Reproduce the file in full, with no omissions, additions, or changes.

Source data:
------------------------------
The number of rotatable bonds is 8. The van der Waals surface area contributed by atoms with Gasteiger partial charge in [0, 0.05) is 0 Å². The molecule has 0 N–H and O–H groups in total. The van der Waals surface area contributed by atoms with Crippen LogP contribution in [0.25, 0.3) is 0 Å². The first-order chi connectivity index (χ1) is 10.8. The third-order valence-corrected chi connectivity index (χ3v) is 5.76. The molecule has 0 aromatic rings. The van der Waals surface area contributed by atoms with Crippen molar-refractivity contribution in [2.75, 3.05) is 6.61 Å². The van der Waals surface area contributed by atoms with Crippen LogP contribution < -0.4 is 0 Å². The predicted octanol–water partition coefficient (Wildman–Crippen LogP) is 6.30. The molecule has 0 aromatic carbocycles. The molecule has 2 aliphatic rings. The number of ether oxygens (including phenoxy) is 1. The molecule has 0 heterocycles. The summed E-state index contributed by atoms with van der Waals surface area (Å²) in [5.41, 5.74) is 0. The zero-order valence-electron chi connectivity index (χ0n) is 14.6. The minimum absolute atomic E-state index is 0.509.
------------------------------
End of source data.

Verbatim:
The number of rotatable bonds is 8. The van der Waals surface area contributed by atoms with Gasteiger partial charge in [0, 0.05) is 0 Å². The molecule has 0 N–H and O–H groups in total. The van der Waals surface area contributed by atoms with Crippen LogP contribution in [0.25, 0.3) is 0 Å². The first-order chi connectivity index (χ1) is 10.8. The third-order valence-corrected chi connectivity index (χ3v) is 5.76. The molecule has 0 aromatic rings. The van der Waals surface area contributed by atoms with Crippen molar-refractivity contribution in [2.75, 3.05) is 6.61 Å². The van der Waals surface area contributed by atoms with Crippen LogP contribution < -0.4 is 0 Å². The predicted octanol–water partition coefficient (Wildman–Crippen LogP) is 6.30. The molecule has 0 aromatic carbocycles. The molecule has 2 aliphatic rings. The number of ether oxygens (including phenoxy) is 1. The molecule has 0 heterocycles. The summed E-state index contributed by atoms with van der Waals surface area (Å²) in [5.41, 5.74) is 0. The zero-order valence-electron chi connectivity index (χ0n) is 14.6. The minimum absolute atomic E-state index is 0.509.